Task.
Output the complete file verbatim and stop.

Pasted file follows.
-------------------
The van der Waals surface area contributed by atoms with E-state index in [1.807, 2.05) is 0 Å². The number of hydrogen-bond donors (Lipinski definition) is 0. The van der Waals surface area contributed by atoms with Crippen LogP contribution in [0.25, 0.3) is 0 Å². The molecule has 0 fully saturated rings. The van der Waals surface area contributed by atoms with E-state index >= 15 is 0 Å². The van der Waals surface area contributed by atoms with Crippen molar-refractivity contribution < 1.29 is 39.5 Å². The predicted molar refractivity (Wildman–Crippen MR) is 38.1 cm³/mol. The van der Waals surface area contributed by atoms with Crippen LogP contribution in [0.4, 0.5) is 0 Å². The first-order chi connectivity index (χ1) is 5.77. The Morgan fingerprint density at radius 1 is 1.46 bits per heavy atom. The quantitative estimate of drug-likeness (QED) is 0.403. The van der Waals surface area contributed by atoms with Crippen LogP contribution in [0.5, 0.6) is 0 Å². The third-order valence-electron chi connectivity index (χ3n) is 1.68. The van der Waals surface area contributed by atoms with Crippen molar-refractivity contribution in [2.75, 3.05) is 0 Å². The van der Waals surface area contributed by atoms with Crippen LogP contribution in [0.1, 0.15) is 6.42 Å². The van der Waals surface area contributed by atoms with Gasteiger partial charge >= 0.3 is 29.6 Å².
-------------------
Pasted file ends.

The van der Waals surface area contributed by atoms with E-state index in [1.807, 2.05) is 0 Å². The number of hydrogen-bond donors (Lipinski definition) is 0. The van der Waals surface area contributed by atoms with Crippen LogP contribution in [0.25, 0.3) is 0 Å². The molecule has 0 fully saturated rings. The van der Waals surface area contributed by atoms with E-state index >= 15 is 0 Å². The van der Waals surface area contributed by atoms with Crippen molar-refractivity contribution < 1.29 is 39.5 Å². The predicted molar refractivity (Wildman–Crippen MR) is 38.1 cm³/mol. The van der Waals surface area contributed by atoms with Crippen LogP contribution in [0.4, 0.5) is 0 Å². The first-order chi connectivity index (χ1) is 5.77. The Morgan fingerprint density at radius 1 is 1.46 bits per heavy atom. The quantitative estimate of drug-likeness (QED) is 0.403. The van der Waals surface area contributed by atoms with Crippen LogP contribution in [0.5, 0.6) is 0 Å². The third-order valence-electron chi connectivity index (χ3n) is 1.68. The van der Waals surface area contributed by atoms with Crippen molar-refractivity contribution in [2.75, 3.05) is 0 Å². The van der Waals surface area contributed by atoms with Crippen LogP contribution in [0.1, 0.15) is 6.42 Å². The van der Waals surface area contributed by atoms with Gasteiger partial charge >= 0.3 is 29.6 Å².